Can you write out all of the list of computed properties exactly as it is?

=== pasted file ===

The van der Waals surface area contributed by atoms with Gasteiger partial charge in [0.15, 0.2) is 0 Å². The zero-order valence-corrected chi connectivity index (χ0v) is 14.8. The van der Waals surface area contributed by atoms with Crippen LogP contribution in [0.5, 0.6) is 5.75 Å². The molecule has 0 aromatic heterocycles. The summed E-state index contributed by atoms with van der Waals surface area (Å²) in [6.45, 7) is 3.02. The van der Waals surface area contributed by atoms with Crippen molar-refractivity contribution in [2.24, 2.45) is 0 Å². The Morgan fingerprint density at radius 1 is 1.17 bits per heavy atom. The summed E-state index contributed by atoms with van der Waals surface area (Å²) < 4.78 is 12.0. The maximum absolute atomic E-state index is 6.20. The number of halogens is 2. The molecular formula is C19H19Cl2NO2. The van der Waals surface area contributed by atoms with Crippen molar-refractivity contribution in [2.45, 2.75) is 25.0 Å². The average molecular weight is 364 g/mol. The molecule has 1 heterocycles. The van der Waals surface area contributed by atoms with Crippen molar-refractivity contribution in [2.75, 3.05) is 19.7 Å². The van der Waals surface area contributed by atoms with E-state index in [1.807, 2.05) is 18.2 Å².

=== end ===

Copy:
The van der Waals surface area contributed by atoms with Gasteiger partial charge in [0.15, 0.2) is 0 Å². The zero-order valence-corrected chi connectivity index (χ0v) is 14.8. The van der Waals surface area contributed by atoms with Crippen LogP contribution in [0.5, 0.6) is 5.75 Å². The molecule has 0 aromatic heterocycles. The summed E-state index contributed by atoms with van der Waals surface area (Å²) in [6.45, 7) is 3.02. The van der Waals surface area contributed by atoms with Crippen molar-refractivity contribution in [2.24, 2.45) is 0 Å². The Morgan fingerprint density at radius 1 is 1.17 bits per heavy atom. The summed E-state index contributed by atoms with van der Waals surface area (Å²) < 4.78 is 12.0. The maximum absolute atomic E-state index is 6.20. The number of halogens is 2. The molecular formula is C19H19Cl2NO2. The van der Waals surface area contributed by atoms with Crippen molar-refractivity contribution in [2.45, 2.75) is 25.0 Å². The average molecular weight is 364 g/mol. The molecule has 1 heterocycles. The van der Waals surface area contributed by atoms with Crippen molar-refractivity contribution in [2.75, 3.05) is 19.7 Å². The van der Waals surface area contributed by atoms with E-state index in [1.807, 2.05) is 18.2 Å².